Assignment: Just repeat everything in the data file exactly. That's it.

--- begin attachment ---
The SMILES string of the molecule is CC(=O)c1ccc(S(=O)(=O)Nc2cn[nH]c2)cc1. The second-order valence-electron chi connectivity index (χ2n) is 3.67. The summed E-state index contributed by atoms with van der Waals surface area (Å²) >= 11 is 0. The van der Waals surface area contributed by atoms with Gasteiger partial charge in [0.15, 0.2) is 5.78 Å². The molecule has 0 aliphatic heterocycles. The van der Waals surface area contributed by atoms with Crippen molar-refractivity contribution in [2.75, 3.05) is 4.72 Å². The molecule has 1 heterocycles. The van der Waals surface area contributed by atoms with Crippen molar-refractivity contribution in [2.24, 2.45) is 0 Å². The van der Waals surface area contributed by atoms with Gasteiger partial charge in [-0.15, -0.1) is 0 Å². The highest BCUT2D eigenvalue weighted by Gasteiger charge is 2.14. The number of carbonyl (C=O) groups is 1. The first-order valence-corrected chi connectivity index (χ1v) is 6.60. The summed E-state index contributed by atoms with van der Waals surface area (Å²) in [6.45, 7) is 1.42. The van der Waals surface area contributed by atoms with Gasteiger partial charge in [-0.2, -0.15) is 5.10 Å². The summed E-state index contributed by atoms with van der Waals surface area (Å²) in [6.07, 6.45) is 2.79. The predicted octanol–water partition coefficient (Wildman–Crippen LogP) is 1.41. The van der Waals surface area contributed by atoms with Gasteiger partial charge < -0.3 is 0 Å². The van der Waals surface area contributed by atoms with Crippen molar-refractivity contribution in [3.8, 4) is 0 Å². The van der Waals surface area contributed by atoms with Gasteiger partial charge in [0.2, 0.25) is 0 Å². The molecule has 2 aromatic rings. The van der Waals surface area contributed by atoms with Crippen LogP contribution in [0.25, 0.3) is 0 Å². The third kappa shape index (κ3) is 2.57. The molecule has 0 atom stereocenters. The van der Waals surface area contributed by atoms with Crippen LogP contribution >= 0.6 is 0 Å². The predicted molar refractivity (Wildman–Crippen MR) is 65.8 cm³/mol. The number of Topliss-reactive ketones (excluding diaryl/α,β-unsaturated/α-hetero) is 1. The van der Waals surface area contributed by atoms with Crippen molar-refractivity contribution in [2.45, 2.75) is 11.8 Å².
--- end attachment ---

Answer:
The SMILES string of the molecule is CC(=O)c1ccc(S(=O)(=O)Nc2cn[nH]c2)cc1. The second-order valence-electron chi connectivity index (χ2n) is 3.67. The summed E-state index contributed by atoms with van der Waals surface area (Å²) >= 11 is 0. The van der Waals surface area contributed by atoms with Gasteiger partial charge in [0.15, 0.2) is 5.78 Å². The molecule has 0 aliphatic heterocycles. The van der Waals surface area contributed by atoms with Crippen molar-refractivity contribution in [2.75, 3.05) is 4.72 Å². The molecule has 1 heterocycles. The van der Waals surface area contributed by atoms with Crippen molar-refractivity contribution in [2.24, 2.45) is 0 Å². The van der Waals surface area contributed by atoms with Gasteiger partial charge in [-0.15, -0.1) is 0 Å². The highest BCUT2D eigenvalue weighted by Gasteiger charge is 2.14. The number of carbonyl (C=O) groups is 1. The first-order valence-corrected chi connectivity index (χ1v) is 6.60. The summed E-state index contributed by atoms with van der Waals surface area (Å²) in [6.45, 7) is 1.42. The van der Waals surface area contributed by atoms with Gasteiger partial charge in [-0.2, -0.15) is 5.10 Å². The summed E-state index contributed by atoms with van der Waals surface area (Å²) in [6.07, 6.45) is 2.79. The predicted octanol–water partition coefficient (Wildman–Crippen LogP) is 1.41. The van der Waals surface area contributed by atoms with Gasteiger partial charge < -0.3 is 0 Å². The van der Waals surface area contributed by atoms with Crippen molar-refractivity contribution in [3.8, 4) is 0 Å². The van der Waals surface area contributed by atoms with Gasteiger partial charge in [0.2, 0.25) is 0 Å². The molecule has 2 aromatic rings. The van der Waals surface area contributed by atoms with Crippen LogP contribution in [0.25, 0.3) is 0 Å². The third kappa shape index (κ3) is 2.57. The molecule has 0 atom stereocenters. The van der Waals surface area contributed by atoms with Crippen LogP contribution >= 0.6 is 0 Å². The predicted molar refractivity (Wildman–Crippen MR) is 65.8 cm³/mol. The number of Topliss-reactive ketones (excluding diaryl/α,β-unsaturated/α-hetero) is 1. The van der Waals surface area contributed by atoms with Crippen molar-refractivity contribution in [2.45, 2.75) is 11.8 Å².